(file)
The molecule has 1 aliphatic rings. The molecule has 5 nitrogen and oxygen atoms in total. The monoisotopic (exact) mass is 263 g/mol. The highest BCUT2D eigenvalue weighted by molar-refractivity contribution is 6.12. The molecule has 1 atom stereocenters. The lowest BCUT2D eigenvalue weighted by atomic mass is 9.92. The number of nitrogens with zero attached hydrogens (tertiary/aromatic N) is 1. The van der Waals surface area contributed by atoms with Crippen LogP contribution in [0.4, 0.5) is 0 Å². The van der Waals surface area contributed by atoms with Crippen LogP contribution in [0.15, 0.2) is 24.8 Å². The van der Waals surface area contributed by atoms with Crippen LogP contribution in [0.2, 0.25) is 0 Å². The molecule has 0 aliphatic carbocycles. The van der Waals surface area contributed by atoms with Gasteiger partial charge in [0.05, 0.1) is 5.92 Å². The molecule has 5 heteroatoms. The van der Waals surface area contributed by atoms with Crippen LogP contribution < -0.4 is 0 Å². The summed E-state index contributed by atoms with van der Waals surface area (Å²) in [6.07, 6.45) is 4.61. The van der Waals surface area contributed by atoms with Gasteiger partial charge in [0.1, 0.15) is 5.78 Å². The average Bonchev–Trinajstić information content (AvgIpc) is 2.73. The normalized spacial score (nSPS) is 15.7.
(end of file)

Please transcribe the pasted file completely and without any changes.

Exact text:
The molecule has 1 aliphatic rings. The molecule has 5 nitrogen and oxygen atoms in total. The monoisotopic (exact) mass is 263 g/mol. The highest BCUT2D eigenvalue weighted by molar-refractivity contribution is 6.12. The molecule has 1 atom stereocenters. The lowest BCUT2D eigenvalue weighted by atomic mass is 9.92. The number of nitrogens with zero attached hydrogens (tertiary/aromatic N) is 1. The van der Waals surface area contributed by atoms with Crippen LogP contribution in [0.4, 0.5) is 0 Å². The van der Waals surface area contributed by atoms with Crippen LogP contribution in [0.15, 0.2) is 24.8 Å². The van der Waals surface area contributed by atoms with Crippen LogP contribution in [0.2, 0.25) is 0 Å². The molecule has 0 aliphatic carbocycles. The van der Waals surface area contributed by atoms with Gasteiger partial charge in [0.05, 0.1) is 5.92 Å². The molecule has 5 heteroatoms. The van der Waals surface area contributed by atoms with Crippen LogP contribution < -0.4 is 0 Å². The summed E-state index contributed by atoms with van der Waals surface area (Å²) in [6.07, 6.45) is 4.61. The van der Waals surface area contributed by atoms with Gasteiger partial charge in [0.1, 0.15) is 5.78 Å². The average Bonchev–Trinajstić information content (AvgIpc) is 2.73. The normalized spacial score (nSPS) is 15.7.